WORLD California gorilla treated for cataract

WORLD

California gorilla treated for cataract

AP

20:34, January 07, 2020

A team of eye experts has operated on an unusual patient — a gorilla.

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In this 2019 photo provide by San Diego Zoo Global, Chris W. Heichel, MD, a cataract surgery specialist at Shiley Eye Institute at UC San Diego Health, and his team examine Leslie, a western lowland gorilla, in a machine at the San Diego Zoo Safari Park's Paul Harter Veterinary Medical Center in San Diego. (Ken Bohn/San Diego Zoo Global via AP)

A cataract was removed on Dec. 10 from the left eye of a 3-year-old western lowland gorilla who lives at the San Diego Zoo Safari Park, the park announced Monday.

The gorilla, named Leslie, was given a muscle blocker to keep her still while a team that included vets along with anesthesiologists and an ophthalmology team from UC San Diego Health removed the cloudy lens and replaced it with an artificial lens that should last for life.

The operation was performed at the San Diego Zoo Global’s Paul Harter Veterinary Medical Center.

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In this photo provide by San Diego Zoo Global, cataract surgeon Chris Heichel performs cataract surgery on Leslie, a 3-year-old western lowland gorilla, in the operating room at the San Diego Zoo Safari Park's Paul Harter Veterinary Medical Center in San Diego. (Ken Bohn/San Diego Zoo Global via AP)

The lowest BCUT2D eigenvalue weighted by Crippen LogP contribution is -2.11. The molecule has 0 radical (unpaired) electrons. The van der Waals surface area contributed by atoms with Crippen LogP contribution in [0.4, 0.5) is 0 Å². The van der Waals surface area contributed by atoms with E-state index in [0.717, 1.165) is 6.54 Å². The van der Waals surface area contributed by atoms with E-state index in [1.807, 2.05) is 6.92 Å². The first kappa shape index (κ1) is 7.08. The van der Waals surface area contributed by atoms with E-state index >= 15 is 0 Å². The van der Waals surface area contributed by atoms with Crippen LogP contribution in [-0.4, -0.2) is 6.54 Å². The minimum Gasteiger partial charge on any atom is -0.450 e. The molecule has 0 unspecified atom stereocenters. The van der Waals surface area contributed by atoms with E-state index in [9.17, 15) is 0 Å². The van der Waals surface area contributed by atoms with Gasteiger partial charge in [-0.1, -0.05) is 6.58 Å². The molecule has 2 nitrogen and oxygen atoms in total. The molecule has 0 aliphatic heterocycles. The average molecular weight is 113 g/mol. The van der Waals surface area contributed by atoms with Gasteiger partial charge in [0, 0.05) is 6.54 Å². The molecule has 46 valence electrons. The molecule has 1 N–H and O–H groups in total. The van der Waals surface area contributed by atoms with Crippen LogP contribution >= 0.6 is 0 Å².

Cataract surgeon Chris Heichel, who led the team and has performed thousands of operations, said it was his first on a gorilla.

“Fortunately, the similarities between the anatomy of human and gorilla eyes are great enough to allow us to safely navigate the procedure without complication,” Heichel said in a statement released by the park. “The remainder of the eye appeared to be in excellent health, indicating exceptional vision potential for the rest of Leslie’s life.”

Cataracts can occur naturally with aging. But given that Leslie is a youngster, her problem more likely stemmed from an injury, either from a fall while practicing her climbing or from “an overly rambunctious play sessions with other young gorillas in her troop,” the park said.

Leslie will need antibiotics and steroids to prevent infection and inflammation, but she is already back with the troop at the park.

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